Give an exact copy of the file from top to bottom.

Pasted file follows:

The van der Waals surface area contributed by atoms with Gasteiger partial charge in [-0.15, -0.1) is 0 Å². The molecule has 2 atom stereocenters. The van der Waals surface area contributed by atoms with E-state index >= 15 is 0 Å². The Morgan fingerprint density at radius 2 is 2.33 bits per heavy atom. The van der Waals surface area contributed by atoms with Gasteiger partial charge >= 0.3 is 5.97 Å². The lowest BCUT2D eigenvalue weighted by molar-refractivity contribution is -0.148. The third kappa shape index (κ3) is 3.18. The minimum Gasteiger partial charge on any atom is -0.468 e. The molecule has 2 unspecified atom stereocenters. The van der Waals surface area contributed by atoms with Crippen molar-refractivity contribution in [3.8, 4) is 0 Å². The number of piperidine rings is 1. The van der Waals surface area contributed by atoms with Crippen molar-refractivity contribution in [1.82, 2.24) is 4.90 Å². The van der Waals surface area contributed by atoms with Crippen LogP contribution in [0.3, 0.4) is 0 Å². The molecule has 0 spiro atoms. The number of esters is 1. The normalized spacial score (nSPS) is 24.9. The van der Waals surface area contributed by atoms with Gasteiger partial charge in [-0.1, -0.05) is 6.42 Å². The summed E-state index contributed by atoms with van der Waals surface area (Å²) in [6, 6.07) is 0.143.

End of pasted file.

The van der Waals surface area contributed by atoms with Gasteiger partial charge in [-0.15, -0.1) is 0 Å². The molecule has 2 atom stereocenters. The van der Waals surface area contributed by atoms with E-state index >= 15 is 0 Å². The Morgan fingerprint density at radius 2 is 2.33 bits per heavy atom. The van der Waals surface area contributed by atoms with Gasteiger partial charge >= 0.3 is 5.97 Å². The lowest BCUT2D eigenvalue weighted by molar-refractivity contribution is -0.148. The third kappa shape index (κ3) is 3.18. The minimum Gasteiger partial charge on any atom is -0.468 e. The molecule has 2 unspecified atom stereocenters. The van der Waals surface area contributed by atoms with Crippen molar-refractivity contribution in [3.8, 4) is 0 Å². The number of piperidine rings is 1. The van der Waals surface area contributed by atoms with Crippen molar-refractivity contribution in [1.82, 2.24) is 4.90 Å². The van der Waals surface area contributed by atoms with Crippen LogP contribution in [0.3, 0.4) is 0 Å². The molecule has 0 spiro atoms. The number of esters is 1. The normalized spacial score (nSPS) is 24.9. The van der Waals surface area contributed by atoms with Gasteiger partial charge in [-0.1, -0.05) is 6.42 Å². The summed E-state index contributed by atoms with van der Waals surface area (Å²) in [6, 6.07) is 0.143.